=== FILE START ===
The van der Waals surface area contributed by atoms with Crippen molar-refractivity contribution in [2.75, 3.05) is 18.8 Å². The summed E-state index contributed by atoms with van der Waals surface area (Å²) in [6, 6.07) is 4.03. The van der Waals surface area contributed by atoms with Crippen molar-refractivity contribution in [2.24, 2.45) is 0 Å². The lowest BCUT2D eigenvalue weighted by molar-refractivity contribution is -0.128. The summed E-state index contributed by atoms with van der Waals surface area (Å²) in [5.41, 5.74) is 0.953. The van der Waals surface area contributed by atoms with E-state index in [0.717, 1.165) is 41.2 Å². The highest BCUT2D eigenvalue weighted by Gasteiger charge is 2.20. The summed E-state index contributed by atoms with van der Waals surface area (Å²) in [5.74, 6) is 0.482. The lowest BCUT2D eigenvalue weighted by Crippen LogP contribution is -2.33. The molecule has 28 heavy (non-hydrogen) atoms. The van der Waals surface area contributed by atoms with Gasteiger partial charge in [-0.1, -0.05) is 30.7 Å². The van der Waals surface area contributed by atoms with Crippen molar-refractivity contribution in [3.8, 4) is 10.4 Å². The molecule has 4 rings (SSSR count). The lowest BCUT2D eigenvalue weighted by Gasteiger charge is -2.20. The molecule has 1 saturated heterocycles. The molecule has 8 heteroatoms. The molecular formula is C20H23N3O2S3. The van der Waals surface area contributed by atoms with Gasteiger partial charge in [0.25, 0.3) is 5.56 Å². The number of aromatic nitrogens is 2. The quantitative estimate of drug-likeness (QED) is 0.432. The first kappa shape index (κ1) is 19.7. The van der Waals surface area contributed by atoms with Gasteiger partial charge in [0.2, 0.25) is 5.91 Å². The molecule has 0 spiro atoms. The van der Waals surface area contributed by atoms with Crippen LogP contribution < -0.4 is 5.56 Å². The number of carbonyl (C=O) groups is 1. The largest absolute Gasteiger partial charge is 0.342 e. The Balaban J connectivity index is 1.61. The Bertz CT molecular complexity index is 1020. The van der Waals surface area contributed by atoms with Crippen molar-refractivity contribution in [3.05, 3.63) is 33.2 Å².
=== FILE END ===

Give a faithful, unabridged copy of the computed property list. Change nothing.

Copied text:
The van der Waals surface area contributed by atoms with Crippen molar-refractivity contribution in [2.75, 3.05) is 18.8 Å². The summed E-state index contributed by atoms with van der Waals surface area (Å²) in [6, 6.07) is 4.03. The van der Waals surface area contributed by atoms with Crippen molar-refractivity contribution in [2.24, 2.45) is 0 Å². The lowest BCUT2D eigenvalue weighted by molar-refractivity contribution is -0.128. The summed E-state index contributed by atoms with van der Waals surface area (Å²) in [5.41, 5.74) is 0.953. The van der Waals surface area contributed by atoms with E-state index in [0.717, 1.165) is 41.2 Å². The highest BCUT2D eigenvalue weighted by Gasteiger charge is 2.20. The summed E-state index contributed by atoms with van der Waals surface area (Å²) in [5.74, 6) is 0.482. The lowest BCUT2D eigenvalue weighted by Crippen LogP contribution is -2.33. The molecule has 28 heavy (non-hydrogen) atoms. The van der Waals surface area contributed by atoms with Gasteiger partial charge in [-0.1, -0.05) is 30.7 Å². The van der Waals surface area contributed by atoms with Crippen molar-refractivity contribution in [3.8, 4) is 10.4 Å². The molecule has 4 rings (SSSR count). The lowest BCUT2D eigenvalue weighted by Gasteiger charge is -2.20. The molecule has 1 saturated heterocycles. The molecule has 8 heteroatoms. The molecular formula is C20H23N3O2S3. The van der Waals surface area contributed by atoms with Gasteiger partial charge in [0.25, 0.3) is 5.56 Å². The number of aromatic nitrogens is 2. The quantitative estimate of drug-likeness (QED) is 0.432. The first kappa shape index (κ1) is 19.7. The van der Waals surface area contributed by atoms with Gasteiger partial charge in [0.2, 0.25) is 5.91 Å². The molecule has 0 spiro atoms. The van der Waals surface area contributed by atoms with Crippen LogP contribution < -0.4 is 5.56 Å². The number of carbonyl (C=O) groups is 1. The largest absolute Gasteiger partial charge is 0.342 e. The Balaban J connectivity index is 1.61. The Bertz CT molecular complexity index is 1020. The van der Waals surface area contributed by atoms with Crippen molar-refractivity contribution in [3.05, 3.63) is 33.2 Å².